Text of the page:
Part 3 – Band-Aids for What’s Broke

Part 3 of a series about a peace trip to Afgfhanistan. To see all posts in chronological order, Click Here.

On our second night in Kabul, there’s a dinner given in our honor by Nooria and Asad Farhad, an Afghan couple whom Jodie Evans, a Code Pink founder, had met in L.A. The dinner proves to be a coming out party for our group. Asad is a former deputy in the Karzai government, and the guests are a glittering cast of ministers, journalists, generals, tribal leaders, professors and Mahmoud Karzai, the older brother of the President. By the end of the evening our dance card is full — with invitations for dinner on every night of our stay.

Nooria, who’s warm and emotive, dresses with dramatic flair and doesn’t wear a head covering. She tells us how she and Asad left Kabul in 1976 for the U.S. so he could study on a Fullbright grant and didn’t return until the Taliban fell. They’ve rented a three-story home in a walled compound that has a large garden and staff, including a cook and driver. But it’s not considered a “good neighborhood.” Directly across the dirt road is a camp of Afghan refugees who fled to Pakistan during Taliban rule and returned with no place to live. They’re squatting in ragged tents on vacant land with no water or electricity. The men make wooden bird cages and the women sew quilts, which Nooria sells through her import business in California.

Before the party begins, she leads us across the dirt to the camp where we’re surrounded by children, many of whom have those startling green eyes that give them an eerie beauty.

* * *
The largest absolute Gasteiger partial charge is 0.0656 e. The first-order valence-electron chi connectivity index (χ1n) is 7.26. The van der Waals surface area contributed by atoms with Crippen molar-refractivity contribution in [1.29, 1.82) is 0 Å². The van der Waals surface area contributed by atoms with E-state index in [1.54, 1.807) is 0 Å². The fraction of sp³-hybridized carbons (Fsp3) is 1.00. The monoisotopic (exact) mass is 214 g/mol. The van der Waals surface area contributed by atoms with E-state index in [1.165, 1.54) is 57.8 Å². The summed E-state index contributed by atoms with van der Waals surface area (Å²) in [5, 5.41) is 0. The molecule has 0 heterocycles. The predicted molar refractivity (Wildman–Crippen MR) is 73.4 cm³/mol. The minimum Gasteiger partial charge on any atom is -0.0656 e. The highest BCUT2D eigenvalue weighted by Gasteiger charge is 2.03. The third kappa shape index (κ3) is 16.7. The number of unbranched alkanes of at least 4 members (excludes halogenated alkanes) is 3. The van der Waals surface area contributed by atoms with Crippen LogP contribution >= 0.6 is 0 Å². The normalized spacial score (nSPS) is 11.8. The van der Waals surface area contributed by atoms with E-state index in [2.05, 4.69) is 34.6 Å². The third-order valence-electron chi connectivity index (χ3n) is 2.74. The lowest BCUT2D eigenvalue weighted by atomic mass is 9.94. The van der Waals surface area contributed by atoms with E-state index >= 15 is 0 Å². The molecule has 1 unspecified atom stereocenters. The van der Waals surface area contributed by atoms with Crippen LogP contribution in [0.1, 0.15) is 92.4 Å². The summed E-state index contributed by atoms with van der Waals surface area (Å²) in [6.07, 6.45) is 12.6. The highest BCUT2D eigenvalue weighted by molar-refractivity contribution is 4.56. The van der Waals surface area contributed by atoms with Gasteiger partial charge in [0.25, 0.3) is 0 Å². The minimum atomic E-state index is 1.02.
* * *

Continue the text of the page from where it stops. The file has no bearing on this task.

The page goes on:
Asad says the kids don’t go to school but scavenge in garbage dumps for fuel, earning maybe a dollar a day. He and Nooria are offering to pay the families the amount the children could earn if they’ll send them to school. “We can’t get the families out of the tents now,” Asad says, “but if the kids learn to read and write, we can get them out of the tents in ten years.”

Medea protests that this is “a Band-Aid. They need a national program.”

“It’s one step,” Asad says. “If we leave it to the functionaries, it will not happen.”
Back at their home, musicians begin to play traditional Afghan songs and guests are arriving. Everyone on our team is wearing Afghan clothes we’ve bought on the fly — long colored tunics and scarves — but the Afghan men are wearing elegant Western suits. They keep checking their cell phones and we keep taking notes, shooting still pictures and videos and making digital voice recordings.

One of the guests, Anand Gopal of the Wall Street Journal, says the party is the equivalent of “hanging out with Jeb Bush during the Bush years.” He’s not surprised that we’re hearing people say they want U.S. troops to stay. He says there are two Afghanistans: Kabul, with 5 million people, and the provinces with 25 million. In Kabul, people enjoy more freedom than they did under the Taliban and want the U.S. here as a buffer. But in the south, where shooting and bombing are destroying homes and killing civilians, they want the troops out. “Under the Taliban, they had order and peace,” Anand says.

A woman reporter cuts in, “It was the peace of the oppressed.”